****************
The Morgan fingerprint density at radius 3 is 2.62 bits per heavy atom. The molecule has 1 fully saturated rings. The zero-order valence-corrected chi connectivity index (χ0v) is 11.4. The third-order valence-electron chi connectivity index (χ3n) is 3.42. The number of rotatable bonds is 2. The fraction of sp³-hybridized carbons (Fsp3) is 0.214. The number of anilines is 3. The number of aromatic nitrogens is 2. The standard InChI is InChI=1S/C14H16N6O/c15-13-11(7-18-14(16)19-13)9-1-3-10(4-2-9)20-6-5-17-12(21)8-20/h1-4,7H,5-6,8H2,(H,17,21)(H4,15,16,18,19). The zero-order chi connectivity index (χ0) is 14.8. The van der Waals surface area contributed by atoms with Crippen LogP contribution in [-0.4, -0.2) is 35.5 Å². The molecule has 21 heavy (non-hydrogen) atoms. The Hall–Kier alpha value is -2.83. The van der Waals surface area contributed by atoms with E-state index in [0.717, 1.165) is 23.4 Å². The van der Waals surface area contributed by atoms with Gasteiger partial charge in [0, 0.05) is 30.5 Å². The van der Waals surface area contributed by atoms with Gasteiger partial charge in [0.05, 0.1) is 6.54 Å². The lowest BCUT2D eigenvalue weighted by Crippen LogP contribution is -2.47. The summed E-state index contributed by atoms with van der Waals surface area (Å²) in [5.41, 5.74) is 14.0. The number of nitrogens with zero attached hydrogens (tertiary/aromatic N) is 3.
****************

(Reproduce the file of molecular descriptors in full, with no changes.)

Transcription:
The Morgan fingerprint density at radius 3 is 2.62 bits per heavy atom. The molecule has 1 fully saturated rings. The zero-order valence-corrected chi connectivity index (χ0v) is 11.4. The third-order valence-electron chi connectivity index (χ3n) is 3.42. The number of rotatable bonds is 2. The fraction of sp³-hybridized carbons (Fsp3) is 0.214. The number of anilines is 3. The number of aromatic nitrogens is 2. The standard InChI is InChI=1S/C14H16N6O/c15-13-11(7-18-14(16)19-13)9-1-3-10(4-2-9)20-6-5-17-12(21)8-20/h1-4,7H,5-6,8H2,(H,17,21)(H4,15,16,18,19). The zero-order chi connectivity index (χ0) is 14.8. The van der Waals surface area contributed by atoms with Crippen LogP contribution in [-0.4, -0.2) is 35.5 Å². The molecule has 21 heavy (non-hydrogen) atoms. The Hall–Kier alpha value is -2.83. The van der Waals surface area contributed by atoms with E-state index in [0.717, 1.165) is 23.4 Å². The van der Waals surface area contributed by atoms with Gasteiger partial charge in [0, 0.05) is 30.5 Å². The van der Waals surface area contributed by atoms with Gasteiger partial charge in [0.05, 0.1) is 6.54 Å². The lowest BCUT2D eigenvalue weighted by Crippen LogP contribution is -2.47. The summed E-state index contributed by atoms with van der Waals surface area (Å²) in [5.41, 5.74) is 14.0. The number of nitrogens with zero attached hydrogens (tertiary/aromatic N) is 3.